“It’s so good to see you finally,” Marlene continued. “Oh Merlin, your hair!”
Lily bit her lip to hide her grin. In all the years Marlene had known her, Lily had never let her hair grow past her shoulders, saying it was too much bother if it was any longer. Now though, she had allowed her hair to grow (with the help of a few lengthening charms) in a thick, dark red sheet to the middle of her back.
“I’ve been telling you to grow your hair out for ages and you never once listened.” Marlene said, forcing Lily to turn around so she could get a better look. “What made you decide to do it?”
“I suppose I just wanted a change.” Lily shrugged. “Are you ready to go then? We have a lot to get done today and I need to stop at Gringotts first.”
Marlene nodded and she and Lily walked over to the flaming fireplace. Lily dropped a Knut into a box that was mounted on the wall next to it. A handful of glittering Floo powder spilled into a small cup directly below. Lily poured half the powder into her hand and gave the rest to Marlene. Marlene replaced the cup and Lily threw her powder into the flames. They roared and turned emerald green. Lily stepped into the flames and shouted, “Ministry of Magic.” She spun through the flames and slid out onto a cool tiled floor.
Lily got to her feet and cleaned the soot off her robes with a wave of her wand as she looked around. This was the first time she had been to the Ministry. The atrium was huge and busy, with a peacock-blue ceiling inlaid with golden symbols that were constantly moving. Lily guessed that they were some type of magical ward or charm that protected the Ministry from collapsing since it was located underground. There were seven fireplaces along opposite walls of the hall for arrival and departure by the Floo Network, and witches and wizards where Apparating and Disapparating from all directions. Almost directly in front of her was a huge golden fountain. She moved from in front of the fireplace as the flames turned green once more. A few seconds later Marlene came tumbling out.
“I can’t wait until I have my Apparition license,” she said, coughing.
“Well, you don’t have long,” Lily smiled mischievously. “Unless you fail,” she added.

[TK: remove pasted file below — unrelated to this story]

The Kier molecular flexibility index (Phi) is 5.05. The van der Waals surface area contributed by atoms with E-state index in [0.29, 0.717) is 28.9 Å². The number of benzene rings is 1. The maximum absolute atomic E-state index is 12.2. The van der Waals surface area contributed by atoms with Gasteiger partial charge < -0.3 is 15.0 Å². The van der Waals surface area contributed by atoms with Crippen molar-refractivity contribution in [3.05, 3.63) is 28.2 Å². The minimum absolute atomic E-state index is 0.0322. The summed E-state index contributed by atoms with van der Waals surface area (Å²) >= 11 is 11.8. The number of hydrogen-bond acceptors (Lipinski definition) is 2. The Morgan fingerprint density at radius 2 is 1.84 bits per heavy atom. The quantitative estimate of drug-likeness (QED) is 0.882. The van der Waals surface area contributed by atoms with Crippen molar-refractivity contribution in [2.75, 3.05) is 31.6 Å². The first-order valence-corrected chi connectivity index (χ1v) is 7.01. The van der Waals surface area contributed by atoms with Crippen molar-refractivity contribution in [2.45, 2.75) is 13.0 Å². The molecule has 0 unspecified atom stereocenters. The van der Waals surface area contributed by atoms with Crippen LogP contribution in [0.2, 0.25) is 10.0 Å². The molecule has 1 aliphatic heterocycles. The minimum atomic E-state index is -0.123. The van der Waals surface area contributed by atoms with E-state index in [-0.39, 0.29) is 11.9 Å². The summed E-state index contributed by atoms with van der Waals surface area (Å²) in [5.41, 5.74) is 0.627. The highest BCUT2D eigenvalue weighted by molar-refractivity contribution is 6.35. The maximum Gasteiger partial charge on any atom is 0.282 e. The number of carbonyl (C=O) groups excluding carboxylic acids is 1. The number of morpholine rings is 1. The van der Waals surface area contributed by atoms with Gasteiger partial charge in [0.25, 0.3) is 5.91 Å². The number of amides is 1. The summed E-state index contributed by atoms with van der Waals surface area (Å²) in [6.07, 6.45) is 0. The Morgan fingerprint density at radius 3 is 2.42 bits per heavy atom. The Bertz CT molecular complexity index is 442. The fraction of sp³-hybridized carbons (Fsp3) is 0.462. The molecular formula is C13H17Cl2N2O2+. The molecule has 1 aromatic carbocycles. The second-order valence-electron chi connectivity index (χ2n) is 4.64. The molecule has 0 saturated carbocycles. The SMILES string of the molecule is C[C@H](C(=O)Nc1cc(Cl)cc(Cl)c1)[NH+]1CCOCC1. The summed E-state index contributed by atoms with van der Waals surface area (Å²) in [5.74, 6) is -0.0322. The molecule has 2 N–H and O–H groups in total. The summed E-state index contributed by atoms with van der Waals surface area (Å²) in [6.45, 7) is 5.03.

“Oh, don’t joke about it!” Marlene whined. “Come on, we have to get visitor badges.” Lily just laughed as she and Marlene weaved their way through all of the Ministry employees to the visitor’s entrance on the far side of the atrium.
“You’ll be fine. Besides, you can’t be any worse then Peter Pettigrew was.”
“True. Gosh, I wish I had been there. I can’t believe he left his clothes behind!”
“I know, I can still picture them lying there on the ground. Mr. Twycross just stood there staring at them trying to work out what happened. And then Peter reappears trying to cover his — well, you know, I didn’t know a person could blush all over like that. I guess he was so focused on the ‘destination’ and ‘determination’ parts that he forgot the ‘deliberation’ of taking everything with him.”
Marlene laughed hysterically at Lily’s play on the three words that their Apparition instructor constantly used.
They reached the visitor’s entrance, where the witch behind the glass asked them why they were at the Ministry and gave them each a rectangular, silver badge inscribed with their name and ‘Apparition Testing’. They pinned the badges to their robes where they could be easily seen.
As they made their way back across the room they passed the golden fountain situated in the middle. Lily stopped and looked at it more closely. At the centre was a tall noble-looking wizard and surrounding him were a witch, a centaur, a goblin, and a house-elf. The centaur, goblin and house-elf were looking up at the witch and wizard adoringly. Jets of sparkling water were spouting out from the two wands, the tip of the centaur’s arrow, the point of the goblin’s hat, and both of the house-elf’s ears. Galleons, Sickles, and Knuts glittered in the shallow pool of water the statues stood in. A water-splattered sign proclaimed: All proceeds from the Fountain of Magical Brethren will be given to St. Mungo’s Hospital for Magical Maladies and Injuries. Lily fished in her money bag for a Sickle and threw it into the fountain with the rest of the coins. Marlene, standing next to her, did the same.
“If I pass my test I’ll throw in a Galleon next time I’m here,” she said.
Lily laughed and tossed in another sickle. “For luck, then,” she told Marlene.